In his testimony before Congress last week, former Trump lawyer Michael Cohen said under oath that he hadn’t sought a pardon from the president after his office was raided by the FBI last spring.
“I have never asked for, nor would I accept, a pardon from Mr. Trump,” he said at the hearing.
Now, Cohen’s current lawyer, Lanny Davis, says that Cohen was once interested in a possible pardon from the president, according to the Wall Street Journal.
“During that time period, he directed his attorney to explore possibilities of a pardon at one point with Trump lawyer Rudy Giuliani as well as other lawyers advising President Trump,” Davis told the Journal. He referenced the “ongoing ‘dangling’ of a possible pardon by Trump representatives privately and in the media.”
Earlier this week, the Journal reported that Cohen’s former lawyer Stephen Ryan discussed the possibility of a pardon with Trump’s lawyers, including Rudy Giuliani, after the raid, but not that Cohen had directed Ryan to do so.
Davis said that this telling of the story is not inconsistent with Cohen’s testimony last week.
“After July 2, 2018, Mr. Cohen authorized me as a new lawyer to say publicly Mr. Cohen would never accept a pardon from President Trump even if offered. That continues to be the case,” Davis told the Journal. “His statement at the Oversight Hearing was true—and consistent with his post-joint defense agreement commitment to tell the truth.”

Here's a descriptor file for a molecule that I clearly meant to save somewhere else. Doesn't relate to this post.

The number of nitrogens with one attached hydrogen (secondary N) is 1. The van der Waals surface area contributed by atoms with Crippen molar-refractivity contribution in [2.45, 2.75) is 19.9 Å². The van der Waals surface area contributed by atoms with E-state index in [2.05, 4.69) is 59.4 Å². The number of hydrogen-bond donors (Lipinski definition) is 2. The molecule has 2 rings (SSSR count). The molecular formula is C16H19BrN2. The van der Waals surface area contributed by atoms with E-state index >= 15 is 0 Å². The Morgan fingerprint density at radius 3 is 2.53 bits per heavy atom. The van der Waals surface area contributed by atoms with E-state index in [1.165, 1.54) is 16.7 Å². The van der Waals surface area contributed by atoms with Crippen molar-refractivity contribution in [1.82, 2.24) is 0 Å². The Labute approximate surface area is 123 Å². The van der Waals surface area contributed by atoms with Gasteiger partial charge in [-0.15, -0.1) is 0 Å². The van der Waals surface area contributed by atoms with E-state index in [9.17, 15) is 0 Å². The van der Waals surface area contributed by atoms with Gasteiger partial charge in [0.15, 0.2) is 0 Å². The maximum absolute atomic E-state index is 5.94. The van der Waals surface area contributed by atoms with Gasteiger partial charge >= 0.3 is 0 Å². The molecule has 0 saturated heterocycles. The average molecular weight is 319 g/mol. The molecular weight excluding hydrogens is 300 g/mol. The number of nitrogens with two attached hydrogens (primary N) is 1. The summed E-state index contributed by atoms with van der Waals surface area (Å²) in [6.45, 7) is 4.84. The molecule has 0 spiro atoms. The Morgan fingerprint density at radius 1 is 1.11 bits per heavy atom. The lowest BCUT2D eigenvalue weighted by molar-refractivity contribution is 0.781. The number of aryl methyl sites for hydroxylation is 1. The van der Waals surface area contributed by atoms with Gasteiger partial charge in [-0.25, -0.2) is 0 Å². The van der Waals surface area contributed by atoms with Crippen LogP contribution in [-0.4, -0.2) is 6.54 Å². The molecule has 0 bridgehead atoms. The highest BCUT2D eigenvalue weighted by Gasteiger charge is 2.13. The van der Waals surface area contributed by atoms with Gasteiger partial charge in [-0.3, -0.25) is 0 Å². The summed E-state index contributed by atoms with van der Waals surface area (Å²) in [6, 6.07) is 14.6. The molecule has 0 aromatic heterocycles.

He also discussed the issue with the New York Times:
“At that point in time, when he was still part of their club, he was willing to explore it,” Mr. Davis said of Mr. Cohen. “Nothing came of it, and he got more frustrated that he was” being toyed with, he added.
So it seems what Davis is saying is that since he was hired by Cohen, Cohen has never sought a pardon nor considered taking one. But in his statement to Congress, Cohen said “never,” not “never, since hiring Lanny Davis.”
In Cohen’s private testimony to Congress, he apparently disclosed information about the administration “dangling” a pardon. Davis said that his testimony involved “lying and obstruction evidence.”
Still, it’s unclear whether this new information could hurt or harm Cohen, and the Russia probe in general.
The stakes are high for both sides. If Trump’s representatives sought a bargain with Cohen to gain assurances not to cooperate with prosecutors, it would raise questions about whether the intent was to obstruct justice. Were Cohen to intentionally mislead Congress, a crime to which he has already pleaded guilty, it could open him to additional prosecution and the prospect of a longer prison sentence.
Congressional investigators announced on Sunday they’d be looking into who sought presidential pardons and what happened in those conversations. They’ve requested documents from Trump’s lawyers on the subject.